Blowing (more) air into the education bubble?

There’s word coming out of Cambodia’s ministry of education that a state-run loan program is set to launch to help poor students afford university. Most universities in Cambodia are private, for-profit (but, oddly enough, tax-exempt) companies (67 out of 110 institutions of higher education are private) that charge student fees, and most of the students who attend the 43 public universities pay fees as well. Only a small — and declining—percentage of students receive scholarships to attend university from the government. With limited government support to higher education, most universities require as many fee-paying students as possible simply to stay solvent. Since most families can’t afford education costs, however, access to loans becomes the only way to keep the higher education industry afloat.

But why would a family take out a loan to afford (higher) education? For staters, loans already occur either through private banks or through the black market in order for many families to afford the various costs to education at all levels. Second, there is a belief that obtaining a degree from a university will guarantee a job in the future. The child in the Phnom Penh Post article that reported this loan program stated, for instance, “I hope I can benefit from this program. I want to study at university to get a job afterwards.” This is a common refrain: Education equals employment.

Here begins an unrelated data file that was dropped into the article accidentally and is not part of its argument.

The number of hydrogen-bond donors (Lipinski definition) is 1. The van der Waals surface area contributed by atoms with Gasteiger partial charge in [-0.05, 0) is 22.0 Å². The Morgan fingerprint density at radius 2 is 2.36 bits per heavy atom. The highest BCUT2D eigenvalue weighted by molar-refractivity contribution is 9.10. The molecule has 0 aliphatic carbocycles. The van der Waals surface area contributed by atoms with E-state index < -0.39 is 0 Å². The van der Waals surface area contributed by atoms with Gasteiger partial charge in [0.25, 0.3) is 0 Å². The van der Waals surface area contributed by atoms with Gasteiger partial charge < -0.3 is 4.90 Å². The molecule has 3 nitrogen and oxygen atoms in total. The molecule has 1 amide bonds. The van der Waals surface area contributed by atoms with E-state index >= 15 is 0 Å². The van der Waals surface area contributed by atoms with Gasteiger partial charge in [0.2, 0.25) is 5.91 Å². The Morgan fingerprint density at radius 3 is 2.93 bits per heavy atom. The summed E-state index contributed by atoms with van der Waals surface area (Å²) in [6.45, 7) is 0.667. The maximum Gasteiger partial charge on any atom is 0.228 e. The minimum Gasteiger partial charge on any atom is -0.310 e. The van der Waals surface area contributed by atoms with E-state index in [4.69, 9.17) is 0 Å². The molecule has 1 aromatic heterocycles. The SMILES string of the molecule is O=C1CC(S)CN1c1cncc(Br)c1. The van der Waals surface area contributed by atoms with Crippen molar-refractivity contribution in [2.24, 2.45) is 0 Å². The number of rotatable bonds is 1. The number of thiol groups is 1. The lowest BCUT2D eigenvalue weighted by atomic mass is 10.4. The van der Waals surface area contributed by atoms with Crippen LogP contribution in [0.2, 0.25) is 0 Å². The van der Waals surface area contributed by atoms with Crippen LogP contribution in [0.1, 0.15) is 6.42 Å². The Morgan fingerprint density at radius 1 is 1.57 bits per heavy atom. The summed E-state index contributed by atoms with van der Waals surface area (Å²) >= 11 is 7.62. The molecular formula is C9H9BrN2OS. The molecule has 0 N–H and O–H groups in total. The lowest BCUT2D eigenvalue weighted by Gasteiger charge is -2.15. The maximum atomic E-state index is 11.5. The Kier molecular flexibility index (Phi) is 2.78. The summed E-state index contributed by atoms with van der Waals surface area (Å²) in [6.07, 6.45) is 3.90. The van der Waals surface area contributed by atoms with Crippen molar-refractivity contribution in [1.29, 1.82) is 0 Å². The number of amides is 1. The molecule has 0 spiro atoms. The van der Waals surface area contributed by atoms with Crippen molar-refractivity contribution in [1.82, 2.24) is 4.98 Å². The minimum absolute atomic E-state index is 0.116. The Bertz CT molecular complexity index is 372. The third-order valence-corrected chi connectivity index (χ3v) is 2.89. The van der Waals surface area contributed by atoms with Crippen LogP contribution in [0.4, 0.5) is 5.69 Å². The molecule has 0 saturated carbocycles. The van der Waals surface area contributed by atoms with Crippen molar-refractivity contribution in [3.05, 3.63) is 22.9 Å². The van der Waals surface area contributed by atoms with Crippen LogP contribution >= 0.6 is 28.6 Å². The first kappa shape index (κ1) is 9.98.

But scratch the surface just slightly, and the belief that a degree will automatically turn into a job turns out to be a charade. Most jobs in the Cambodian economy do not need a university degree. What I fear will happen, therefore, is that this new loan program will create more private debt for poor households, perpetuate low-quality higher education (because the business model of the system will be propped up by a national loan program), and expand the false pretense that human capital theory is “best” way to understand the value of education.

When details of this program are announced by the ministry, I’m interested in learning how the loans will be structured and administered. Are these government-backed loans? Meaning, will the public be on the hook for the loans when students default? Because students will default — just look at America’s experience with for-profit colleges.

More broadly, I wonder if we are seeing the expansion of an education bubble in Cambodia through the transfer of payment for education from international donors and organizations to Cambodian families. There’s only one way this ends: the bubble bursts.